To demonstrate this issue, have a look at the following graphs:

It is clear that `f(n) = 2*n` is "worse" than `f(n) = n`. But the difference is not quite as drastic as it is from the other function. We can see that `f(n)=logn` quickly getting much lower than the other functions, and `f(n) = n^2` is quickly getting much higher than the others.
So - because of the reasons above, we "ignore" the constant factors (2* in the graphs example), and take only the big-O notation.

In the above example, `f(n)=n, f(n)=2*n` will both be in `O(n)` and in `Omega(n)` - and thus will also be in `Theta(n)`.
On the other hand - `f(n)=logn` will be in `O(n)` (it is "better" than `f(n)=n`), but will NOT be in `Omega(n)` - and thus will also NOT be in `Theta(n)`.
Symetrically, `f(n)=n^2` will be in `Omega(n)`, but NOT in `O(n)`, and thus - is also NOT `Theta(n)`.

1Usually, though not always. when the analysis class (worst, average and best) is missing, we really mean the worst case.

-
+1 for the nice explanation, I have a confusion ,you have written in last line that ,, f(n)=n^2 will be in Omega(n). but not in O(n) .and thus is also not Theta(n) >how? – kTiwari Sep 10 '12 at 4:24
@krishnaChandra: `f(n) = n^2` is asymptotically stronger then `n`, and thus is Omega(n). However it is not O(n) (because for large `n` values, it is bigger then `c*n`, for all `n`). Since we said Theta(n) is the intersection of O(n) and Omega(n), since it is not O(n), it cannot be Theta(n) as well. – amit Sep 10 '12 at 5:04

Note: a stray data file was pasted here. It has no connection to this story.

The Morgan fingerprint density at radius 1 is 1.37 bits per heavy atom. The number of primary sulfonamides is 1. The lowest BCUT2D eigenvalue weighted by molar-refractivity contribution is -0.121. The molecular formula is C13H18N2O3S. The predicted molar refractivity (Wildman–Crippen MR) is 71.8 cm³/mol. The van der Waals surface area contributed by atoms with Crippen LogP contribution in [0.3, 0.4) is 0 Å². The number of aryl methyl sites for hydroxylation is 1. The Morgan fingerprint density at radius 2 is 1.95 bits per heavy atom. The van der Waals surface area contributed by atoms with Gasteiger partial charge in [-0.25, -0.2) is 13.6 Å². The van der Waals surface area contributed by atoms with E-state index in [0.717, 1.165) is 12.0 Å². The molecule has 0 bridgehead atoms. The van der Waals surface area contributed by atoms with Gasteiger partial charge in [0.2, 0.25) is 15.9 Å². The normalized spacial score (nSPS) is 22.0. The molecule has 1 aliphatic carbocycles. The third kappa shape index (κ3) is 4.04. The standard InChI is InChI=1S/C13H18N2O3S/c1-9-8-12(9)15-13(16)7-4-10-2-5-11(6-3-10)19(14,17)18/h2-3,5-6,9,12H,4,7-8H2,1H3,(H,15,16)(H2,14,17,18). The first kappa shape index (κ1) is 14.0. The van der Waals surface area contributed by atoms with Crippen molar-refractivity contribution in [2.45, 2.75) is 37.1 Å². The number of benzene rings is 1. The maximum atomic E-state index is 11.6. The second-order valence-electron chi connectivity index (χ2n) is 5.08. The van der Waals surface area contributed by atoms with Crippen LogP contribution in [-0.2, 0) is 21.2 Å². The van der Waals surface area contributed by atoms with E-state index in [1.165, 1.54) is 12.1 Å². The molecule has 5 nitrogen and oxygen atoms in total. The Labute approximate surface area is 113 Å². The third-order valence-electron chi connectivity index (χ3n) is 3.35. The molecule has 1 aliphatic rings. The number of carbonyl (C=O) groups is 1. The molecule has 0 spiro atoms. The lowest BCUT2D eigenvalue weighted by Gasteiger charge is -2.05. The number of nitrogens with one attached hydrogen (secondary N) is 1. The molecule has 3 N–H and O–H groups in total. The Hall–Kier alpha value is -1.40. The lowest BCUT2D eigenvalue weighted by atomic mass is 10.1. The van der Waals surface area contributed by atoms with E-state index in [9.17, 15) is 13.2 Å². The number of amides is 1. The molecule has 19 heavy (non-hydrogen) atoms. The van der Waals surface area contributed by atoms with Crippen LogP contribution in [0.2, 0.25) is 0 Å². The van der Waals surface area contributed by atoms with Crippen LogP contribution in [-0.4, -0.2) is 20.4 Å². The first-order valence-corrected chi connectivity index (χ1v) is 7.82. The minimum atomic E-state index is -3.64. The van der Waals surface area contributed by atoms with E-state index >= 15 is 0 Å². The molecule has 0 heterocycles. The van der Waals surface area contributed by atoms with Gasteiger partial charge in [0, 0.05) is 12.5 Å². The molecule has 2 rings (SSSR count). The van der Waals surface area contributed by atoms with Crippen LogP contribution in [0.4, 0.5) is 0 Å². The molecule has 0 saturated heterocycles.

It's great to see someone explain how big-O notation isn't related to the best/worst case running time of an algorithm. There are so many websites that come up when I google the topic that say O(T(n)) means the worse case running time. – Will Sewell Feb 21 '13 at 9:46
@almel It's 2*n (2n, two times n) not 2^n – amit Sep 8 '14 at 22:04
@amit thank you for the correction – almel Sep 9 '14 at 6:18

Theta(n): A function `f(n)` belongs to `Theta(g(n))`, if there exists positive constants `c1` and `c2` such that `f(n)` can be sandwiched between `c1(g(n))` and `c2(g(n))`. i.e it gives both upper and as well as lower bound.

Theta(g(n)) = { f(n) : there exists positive constants c1,c2 and n1 such that 0<=c1(g(n))<=f(n)<=c2(g(n)) for all n>=n1 }

when we say `f(n)=c2(g(n))` or `f(n)=c1(g(n))` it represents asymptotically tight bound.

O(n): It gives only upper bound (may or may not be tight)

O(g(n)) = { f(n) : there exists positive constants c and n1 such that 0<=f(n)<=cg(n) for all n>=n1}

ex: The bound `2*(n^2) = O(n^2)` is asymptotically tight, whereas the bound `2*n = O(n^2)` is not asymptotically tight.

o(n): It gives only upper bound (never a tight bound)

the notable difference between O(n) & o(n) is f(n) is less than cg(n) for all n>=n1 but not equal as in O(n).

ex: `2*n = o(n^2)`, but `2*(n^2) != o(n^2)`

-
You didn't mention big Omega, which refers to the lower-bound. Otherwise, very nice first answer and welcome! – bohney Oct 6 '12 at 17:01
i liked the way he framed the definition of Theta(n). Upvoted! – Karan Oct 20 '13 at 14:48